However, Wu said clear signage directing riders to where to load onto buses in some areas remains lacking.

Wu documented her experience on Twitter, noting that when she exited the 34 Bus at Forest Hills station, ​​there were no signs to direct passengers to the downtown-bound shuttle buses.

“There are also certain stops along the way where we should see multilingual signage, just directing people where to go,” Wu said. “But I did see a good number of staff on the ground at various stations, especially at the transit hubs.”


The mayor, who took the 34 Bus to the Orange Line shuttle before transferring to the Green Line at Copley, also remarked that she saw a good number of Bluebikes available along her route, “so it seems that the supply is there and the rebalancing of the bikes is working out.”

Asked what feedback she heard from her fellow passengers, Wu said people were “pleasantly surprised” at the availability of the shuttle buses.

“When I got off at Forest Hills and eventually found our way to where the shuttle buses were, there were five lined up ready to go and everybody had a seat,” she said. “It was spaced out, it was comfortable on the shuttle buses.”

Wu said she hopes to be on the Green Line, which is also shut down between Union Square and Government Center, more later in the day.

Boston Mayor Michelle Wu takes shuttle bus to work at City Hall (8:50 a.m.)

Shuttle bus from Oak Grove reportedly took wrong turn in downtown Boston (8:40 a.m.)

While most accounts from the shuttle buses ferrying Orange Line passengers Monday morning appeared to so far offer uneventful trips, one of the conveyances reportedly took a wrong turn in downtown Boston and got lost, according to the Boston Globe

The shuttle bus, which departed Oak Grove around 5:40 a.m., missed a turn for North Station, taking a loop around the Government Center garage onto the Rose Kennedy Greenway. According to the Globe, passengers started giving the driver directions back to North Station, resulting in the shuttle at one point briefly reversing on North Washington Street. 

After the North Station stop, passengers went on to give incorrect directions to the driver for how to get to Government Center, leading to the bus taking another loop around downtown. 


One passenger told the Globe that the trip took about 45 minutes — 25 more than usual.

Another faulted the incorrect directions given by a passenger to the driver. 
“It wasn’t bad considering what it could have been,” the woman told the Globe. “Plus, the driver was nice and apologetic.”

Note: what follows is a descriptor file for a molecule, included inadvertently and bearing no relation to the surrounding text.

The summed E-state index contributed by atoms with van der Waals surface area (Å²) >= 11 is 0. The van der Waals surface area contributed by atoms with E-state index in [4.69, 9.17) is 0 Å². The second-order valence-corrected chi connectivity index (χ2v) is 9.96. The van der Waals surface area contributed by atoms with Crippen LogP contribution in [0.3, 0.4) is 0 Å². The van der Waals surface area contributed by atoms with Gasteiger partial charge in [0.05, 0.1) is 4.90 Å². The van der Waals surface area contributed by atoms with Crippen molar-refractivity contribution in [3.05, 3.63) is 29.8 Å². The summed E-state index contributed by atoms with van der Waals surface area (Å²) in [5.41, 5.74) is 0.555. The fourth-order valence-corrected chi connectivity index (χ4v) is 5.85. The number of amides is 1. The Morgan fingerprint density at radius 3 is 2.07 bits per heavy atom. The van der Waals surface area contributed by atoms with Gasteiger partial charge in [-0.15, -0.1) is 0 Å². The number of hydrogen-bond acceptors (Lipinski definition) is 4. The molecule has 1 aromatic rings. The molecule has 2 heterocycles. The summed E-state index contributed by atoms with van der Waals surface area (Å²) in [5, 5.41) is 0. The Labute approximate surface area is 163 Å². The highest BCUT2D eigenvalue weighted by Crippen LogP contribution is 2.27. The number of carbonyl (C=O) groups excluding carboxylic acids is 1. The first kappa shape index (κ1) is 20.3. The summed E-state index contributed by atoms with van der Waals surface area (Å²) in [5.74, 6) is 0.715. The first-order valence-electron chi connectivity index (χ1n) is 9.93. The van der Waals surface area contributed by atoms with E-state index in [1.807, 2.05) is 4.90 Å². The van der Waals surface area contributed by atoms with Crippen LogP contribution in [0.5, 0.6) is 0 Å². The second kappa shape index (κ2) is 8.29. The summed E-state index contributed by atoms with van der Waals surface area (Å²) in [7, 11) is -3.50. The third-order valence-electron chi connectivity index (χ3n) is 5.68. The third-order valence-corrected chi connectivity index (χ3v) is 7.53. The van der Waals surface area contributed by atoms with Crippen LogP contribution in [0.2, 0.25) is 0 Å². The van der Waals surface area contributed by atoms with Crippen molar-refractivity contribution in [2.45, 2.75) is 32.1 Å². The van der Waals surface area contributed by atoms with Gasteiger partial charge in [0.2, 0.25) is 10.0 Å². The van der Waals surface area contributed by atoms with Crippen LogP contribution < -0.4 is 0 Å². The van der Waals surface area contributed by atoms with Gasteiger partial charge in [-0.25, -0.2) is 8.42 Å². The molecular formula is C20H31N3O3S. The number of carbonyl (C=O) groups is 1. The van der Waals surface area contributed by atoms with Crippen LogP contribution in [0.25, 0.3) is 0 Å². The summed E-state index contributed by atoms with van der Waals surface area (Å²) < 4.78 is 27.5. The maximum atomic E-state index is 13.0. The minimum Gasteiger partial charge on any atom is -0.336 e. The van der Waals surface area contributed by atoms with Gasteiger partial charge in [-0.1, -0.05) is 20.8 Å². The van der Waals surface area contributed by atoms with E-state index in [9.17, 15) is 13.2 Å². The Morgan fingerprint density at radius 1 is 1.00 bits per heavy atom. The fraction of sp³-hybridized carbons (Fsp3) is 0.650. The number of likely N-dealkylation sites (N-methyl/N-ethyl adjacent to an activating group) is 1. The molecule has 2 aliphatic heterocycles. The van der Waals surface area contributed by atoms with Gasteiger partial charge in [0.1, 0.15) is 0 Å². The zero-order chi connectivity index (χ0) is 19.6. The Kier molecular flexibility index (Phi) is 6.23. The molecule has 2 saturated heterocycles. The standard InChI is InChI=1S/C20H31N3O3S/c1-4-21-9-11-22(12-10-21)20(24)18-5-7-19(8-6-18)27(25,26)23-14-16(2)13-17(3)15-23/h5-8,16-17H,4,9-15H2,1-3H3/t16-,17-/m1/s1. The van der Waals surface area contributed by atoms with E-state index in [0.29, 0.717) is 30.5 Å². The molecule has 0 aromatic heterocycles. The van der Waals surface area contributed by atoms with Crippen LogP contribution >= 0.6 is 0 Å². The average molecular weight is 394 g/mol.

MassDOT Highway Administrator says Leverett Circle, Charles Circle the ‘hot spots’ to monitor (8:10 a.m.)

So far, MassDOT Highway Administrator Jonathan Gulliver said the roadways are looking “pretty smooth” as the Orange Line shutdown impacts the usual traffic flow around Boston. But he said officials are keeping an eye on a few key spots and he continued to urge people to plan.

“Leverett Circle is one of the big ones that we’ve been mentioning for a week now,” he told WCVB. “But also Charles Circle over at Sullivan Square. Those are the real hot spots that we’re going to be looking at throughout the morning to see if there’s adjustments that we need to make. But these bus lines are for sure going to displace a number of people on their regular commute and we’re going to really learn today where they’re going.”

Gulliver said so far it seems people may be heeding the urging of officials to work from home if possible or avoid unnecessary outings.

“That may be the case today and traffic is relatively light, but really we’ve seen that Mondays have been pretty light to begin with over the last year during the pandemic,” he said. “So I think tomorrow actually might be a bigger test for us.”


View the state’s real-time traffic map for Massachusetts here.

Shuttle buses running every few minutes; MBTA shares navigation tool (7:00 a.m.)

First work week under month-long shutdown of the Orange Line begins (6:54 a.m.)

The MBTA’s month-long shutdown of the entire Orange Line began Friday night, with officials relying on shuttle buses, free commuter rail service at some stations, and increased services on other T lines to ferry passengers across destinations from Oak Grove to Forest Hills. Monday marks the start of the first work week when Orange Line commuters will have to navigate the range of service alternatives to get to work, school, and other appointments.

Train service on the Orange Line closed at 9 p.m. on Friday so that for 30 days, repairs can be made to the line that stretches from Malden across Boston. 

“Thirty days of 24-hour access will replace more than five years of Orange Line delays and weekend diversions,” the MBTA states on its website

The closure coincides with the MBTA also closing the Green Line and Government Center stations starting on Aug. 22 for 28 days.

The MBTA has said free shuttle buses are running between Oak Grove and Haymarket/Government Center and between Forest Hills and Back Bay/Copley. Meanwhile, free shuttle service is running between the Union Square and Government Center stations.

The shutdown has officials warning that it will cause ‘significant’ traffic delays throughout the region.

Find our full guide to the shutdown here. 

Read more about the Orange Line shutdown: